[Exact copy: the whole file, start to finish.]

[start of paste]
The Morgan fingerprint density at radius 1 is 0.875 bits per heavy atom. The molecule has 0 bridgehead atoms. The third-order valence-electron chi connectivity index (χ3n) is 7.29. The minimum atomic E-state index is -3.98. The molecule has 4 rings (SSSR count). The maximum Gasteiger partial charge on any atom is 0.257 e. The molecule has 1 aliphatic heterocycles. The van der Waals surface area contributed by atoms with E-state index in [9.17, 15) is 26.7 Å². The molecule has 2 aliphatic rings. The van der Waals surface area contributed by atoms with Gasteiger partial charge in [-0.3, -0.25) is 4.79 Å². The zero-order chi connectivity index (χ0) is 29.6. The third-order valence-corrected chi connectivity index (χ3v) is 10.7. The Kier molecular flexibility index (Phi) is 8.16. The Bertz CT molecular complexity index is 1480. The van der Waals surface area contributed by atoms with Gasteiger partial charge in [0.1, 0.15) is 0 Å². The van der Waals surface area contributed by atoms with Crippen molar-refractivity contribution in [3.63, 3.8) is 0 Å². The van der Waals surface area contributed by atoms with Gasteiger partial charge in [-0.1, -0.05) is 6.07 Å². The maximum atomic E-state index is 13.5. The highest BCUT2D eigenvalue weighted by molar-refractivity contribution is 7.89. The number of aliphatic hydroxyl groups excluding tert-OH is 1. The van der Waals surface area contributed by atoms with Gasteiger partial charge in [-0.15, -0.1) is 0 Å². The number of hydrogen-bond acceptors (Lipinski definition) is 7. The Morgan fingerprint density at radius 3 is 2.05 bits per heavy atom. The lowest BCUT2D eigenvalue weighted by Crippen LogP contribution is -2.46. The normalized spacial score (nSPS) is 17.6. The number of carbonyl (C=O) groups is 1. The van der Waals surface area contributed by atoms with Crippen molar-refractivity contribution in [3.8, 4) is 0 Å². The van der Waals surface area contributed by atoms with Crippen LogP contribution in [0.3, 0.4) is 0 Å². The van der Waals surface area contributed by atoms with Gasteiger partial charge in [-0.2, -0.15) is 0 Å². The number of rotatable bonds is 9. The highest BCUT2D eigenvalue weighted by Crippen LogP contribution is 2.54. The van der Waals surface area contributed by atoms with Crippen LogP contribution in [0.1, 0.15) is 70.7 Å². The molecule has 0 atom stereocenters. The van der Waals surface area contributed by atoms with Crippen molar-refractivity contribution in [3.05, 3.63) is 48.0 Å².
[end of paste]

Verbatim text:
The Morgan fingerprint density at radius 1 is 0.875 bits per heavy atom. The molecule has 0 bridgehead atoms. The third-order valence-electron chi connectivity index (χ3n) is 7.29. The minimum atomic E-state index is -3.98. The molecule has 4 rings (SSSR count). The maximum Gasteiger partial charge on any atom is 0.257 e. The molecule has 1 aliphatic heterocycles. The van der Waals surface area contributed by atoms with E-state index in [9.17, 15) is 26.7 Å². The molecule has 2 aliphatic rings. The van der Waals surface area contributed by atoms with Gasteiger partial charge in [-0.3, -0.25) is 4.79 Å². The zero-order chi connectivity index (χ0) is 29.6. The third-order valence-corrected chi connectivity index (χ3v) is 10.7. The Kier molecular flexibility index (Phi) is 8.16. The Bertz CT molecular complexity index is 1480. The van der Waals surface area contributed by atoms with Gasteiger partial charge in [0.1, 0.15) is 0 Å². The van der Waals surface area contributed by atoms with Crippen molar-refractivity contribution in [3.63, 3.8) is 0 Å². The van der Waals surface area contributed by atoms with Gasteiger partial charge in [-0.1, -0.05) is 6.07 Å². The maximum atomic E-state index is 13.5. The highest BCUT2D eigenvalue weighted by molar-refractivity contribution is 7.89. The number of aliphatic hydroxyl groups excluding tert-OH is 1. The van der Waals surface area contributed by atoms with Gasteiger partial charge in [-0.15, -0.1) is 0 Å². The number of hydrogen-bond acceptors (Lipinski definition) is 7. The Morgan fingerprint density at radius 3 is 2.05 bits per heavy atom. The lowest BCUT2D eigenvalue weighted by Crippen LogP contribution is -2.46. The normalized spacial score (nSPS) is 17.6. The number of carbonyl (C=O) groups is 1. The van der Waals surface area contributed by atoms with Crippen molar-refractivity contribution in [3.8, 4) is 0 Å². The van der Waals surface area contributed by atoms with Crippen LogP contribution in [0.3, 0.4) is 0 Å². The van der Waals surface area contributed by atoms with Gasteiger partial charge in [-0.2, -0.15) is 0 Å². The number of rotatable bonds is 9. The highest BCUT2D eigenvalue weighted by Crippen LogP contribution is 2.54. The van der Waals surface area contributed by atoms with Crippen LogP contribution in [0.1, 0.15) is 70.7 Å². The molecule has 0 atom stereocenters. The van der Waals surface area contributed by atoms with Crippen molar-refractivity contribution in [3.05, 3.63) is 48.0 Å².